Well-integrated reflexes are very important because they protect us and help us survive in times of danger or stress. In times of stress, our frontal lobe is more difficult to access and we become under the control of the brainstem (reptilian brain). Our reflexes come from the brainstem, which manages our vital functions through the autonomic nervous system.
Incomplete integration of primitive reflexes can be a cause of ADD/ADHD (Attention Deficit Hyperactivity Disorder), lack of attention, autism, reading difficulties, developmental delay, sensory imbalances, difficulty seeing and hearing, behavioral problems, extreme shyness, lack of self-confidence, dependence, ineffectiveness and constant feelings of overwhelm.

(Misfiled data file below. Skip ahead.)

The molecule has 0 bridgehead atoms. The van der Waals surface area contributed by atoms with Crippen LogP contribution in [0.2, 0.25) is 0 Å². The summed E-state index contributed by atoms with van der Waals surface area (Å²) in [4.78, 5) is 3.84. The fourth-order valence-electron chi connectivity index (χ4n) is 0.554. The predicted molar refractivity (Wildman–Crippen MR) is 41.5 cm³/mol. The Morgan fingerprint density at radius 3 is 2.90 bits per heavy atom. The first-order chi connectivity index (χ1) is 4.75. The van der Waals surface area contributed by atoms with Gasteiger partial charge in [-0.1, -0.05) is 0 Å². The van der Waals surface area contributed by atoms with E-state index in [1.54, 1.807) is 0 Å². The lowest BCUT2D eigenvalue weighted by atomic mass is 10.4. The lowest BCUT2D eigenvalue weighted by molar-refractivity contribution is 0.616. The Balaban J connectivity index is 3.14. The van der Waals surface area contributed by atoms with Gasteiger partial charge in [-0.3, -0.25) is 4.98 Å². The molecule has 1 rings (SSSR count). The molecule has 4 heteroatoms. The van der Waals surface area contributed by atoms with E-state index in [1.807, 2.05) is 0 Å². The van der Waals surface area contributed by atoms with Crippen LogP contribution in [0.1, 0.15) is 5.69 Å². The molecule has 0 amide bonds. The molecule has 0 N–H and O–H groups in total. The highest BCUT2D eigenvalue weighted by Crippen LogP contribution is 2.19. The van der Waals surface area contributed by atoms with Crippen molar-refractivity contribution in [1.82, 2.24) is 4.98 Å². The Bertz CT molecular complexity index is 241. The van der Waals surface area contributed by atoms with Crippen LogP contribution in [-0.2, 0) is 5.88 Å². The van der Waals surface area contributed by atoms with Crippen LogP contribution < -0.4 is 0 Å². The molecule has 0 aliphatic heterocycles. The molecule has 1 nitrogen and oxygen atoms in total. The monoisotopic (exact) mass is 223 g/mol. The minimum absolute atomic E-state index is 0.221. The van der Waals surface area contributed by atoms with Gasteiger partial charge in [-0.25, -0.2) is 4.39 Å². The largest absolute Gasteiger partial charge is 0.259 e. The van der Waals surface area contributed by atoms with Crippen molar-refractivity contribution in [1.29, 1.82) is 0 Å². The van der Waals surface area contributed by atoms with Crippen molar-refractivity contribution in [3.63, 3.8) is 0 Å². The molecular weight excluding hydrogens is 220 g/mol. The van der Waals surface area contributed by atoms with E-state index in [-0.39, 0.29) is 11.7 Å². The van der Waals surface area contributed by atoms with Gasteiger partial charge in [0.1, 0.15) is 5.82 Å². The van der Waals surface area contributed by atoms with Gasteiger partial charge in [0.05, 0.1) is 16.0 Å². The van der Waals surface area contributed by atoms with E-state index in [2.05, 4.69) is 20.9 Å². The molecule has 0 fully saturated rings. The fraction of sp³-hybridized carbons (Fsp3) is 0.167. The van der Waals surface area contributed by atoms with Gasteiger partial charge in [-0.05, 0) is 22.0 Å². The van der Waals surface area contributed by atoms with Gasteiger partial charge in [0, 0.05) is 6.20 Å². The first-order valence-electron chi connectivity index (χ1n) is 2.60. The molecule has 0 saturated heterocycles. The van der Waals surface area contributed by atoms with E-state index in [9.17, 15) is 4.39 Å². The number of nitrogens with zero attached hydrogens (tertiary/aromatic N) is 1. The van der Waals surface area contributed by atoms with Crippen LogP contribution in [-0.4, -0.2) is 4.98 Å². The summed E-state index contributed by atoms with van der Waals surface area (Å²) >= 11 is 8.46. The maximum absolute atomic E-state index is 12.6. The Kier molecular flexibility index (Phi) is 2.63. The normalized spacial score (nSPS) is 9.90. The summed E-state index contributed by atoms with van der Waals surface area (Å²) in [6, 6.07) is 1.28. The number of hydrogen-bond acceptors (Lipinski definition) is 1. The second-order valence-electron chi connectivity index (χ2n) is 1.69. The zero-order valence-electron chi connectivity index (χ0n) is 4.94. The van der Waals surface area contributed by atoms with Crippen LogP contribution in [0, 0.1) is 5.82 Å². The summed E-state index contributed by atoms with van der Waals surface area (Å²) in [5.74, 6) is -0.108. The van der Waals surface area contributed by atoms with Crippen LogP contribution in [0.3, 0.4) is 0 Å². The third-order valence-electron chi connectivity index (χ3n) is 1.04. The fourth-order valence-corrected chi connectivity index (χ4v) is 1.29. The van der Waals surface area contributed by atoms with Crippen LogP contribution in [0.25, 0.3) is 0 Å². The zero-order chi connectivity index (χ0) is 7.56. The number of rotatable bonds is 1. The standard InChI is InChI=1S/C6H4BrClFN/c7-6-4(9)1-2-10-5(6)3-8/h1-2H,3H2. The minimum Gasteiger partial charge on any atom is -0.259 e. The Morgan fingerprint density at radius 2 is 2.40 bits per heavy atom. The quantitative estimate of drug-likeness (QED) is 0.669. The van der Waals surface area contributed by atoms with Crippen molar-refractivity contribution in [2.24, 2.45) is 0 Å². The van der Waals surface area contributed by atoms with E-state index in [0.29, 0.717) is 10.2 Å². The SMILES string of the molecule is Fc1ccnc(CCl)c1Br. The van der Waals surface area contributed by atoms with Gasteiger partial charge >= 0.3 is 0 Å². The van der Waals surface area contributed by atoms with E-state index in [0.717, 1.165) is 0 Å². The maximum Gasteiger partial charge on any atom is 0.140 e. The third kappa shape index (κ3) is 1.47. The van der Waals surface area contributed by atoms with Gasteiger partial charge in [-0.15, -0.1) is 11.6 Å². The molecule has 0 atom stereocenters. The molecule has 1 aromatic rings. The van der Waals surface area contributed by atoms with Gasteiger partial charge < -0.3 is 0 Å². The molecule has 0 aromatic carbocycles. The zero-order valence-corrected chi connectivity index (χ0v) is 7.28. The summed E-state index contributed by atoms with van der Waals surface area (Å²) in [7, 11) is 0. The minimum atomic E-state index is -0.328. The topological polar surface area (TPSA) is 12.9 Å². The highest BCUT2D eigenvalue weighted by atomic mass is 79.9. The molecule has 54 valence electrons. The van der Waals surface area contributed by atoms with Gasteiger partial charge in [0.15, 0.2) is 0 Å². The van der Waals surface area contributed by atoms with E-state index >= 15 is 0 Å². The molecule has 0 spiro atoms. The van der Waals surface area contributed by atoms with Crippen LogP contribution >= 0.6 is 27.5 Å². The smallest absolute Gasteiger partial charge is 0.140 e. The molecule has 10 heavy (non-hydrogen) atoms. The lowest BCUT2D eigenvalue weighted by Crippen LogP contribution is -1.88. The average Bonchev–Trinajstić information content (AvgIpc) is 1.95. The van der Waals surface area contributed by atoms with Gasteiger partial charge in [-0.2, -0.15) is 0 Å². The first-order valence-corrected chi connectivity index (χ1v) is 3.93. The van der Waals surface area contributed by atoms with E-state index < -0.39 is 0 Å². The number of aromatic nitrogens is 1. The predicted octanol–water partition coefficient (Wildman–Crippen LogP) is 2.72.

There are other reflexes that we call ‘reflex behaviors’.
Reflex behaviors can be as simple as kicking when something catches our knee or having an exciting conversation with someone while driving at 100 km/h on a highway with lots of traffic. other vehicles. Some of these conditioned reflexes are quite complex while others do not really engage the brain's attention.
Through conditioned learning processes, the neural pathways between triggering stimuli and behavioral responses become strengthened to ensure a pattern of repetition.
The experience of Pavlov's dog clearly demonstrates that he salivates by reflex and not by deliberate intention. These actions of the unconscious mind are reflexive in nature and are not governed by thought or reason.
Humans and many other intelligent mammals have a specialized region of the brain that has evolved over time and is associated with thinking, planning and decision-making. This region is called the prefrontal cortex. This portion of the forebrain is apparently the seat of self-awareness. This mind of self-awareness is a new feeling organ that observes our own behaviors and emotions.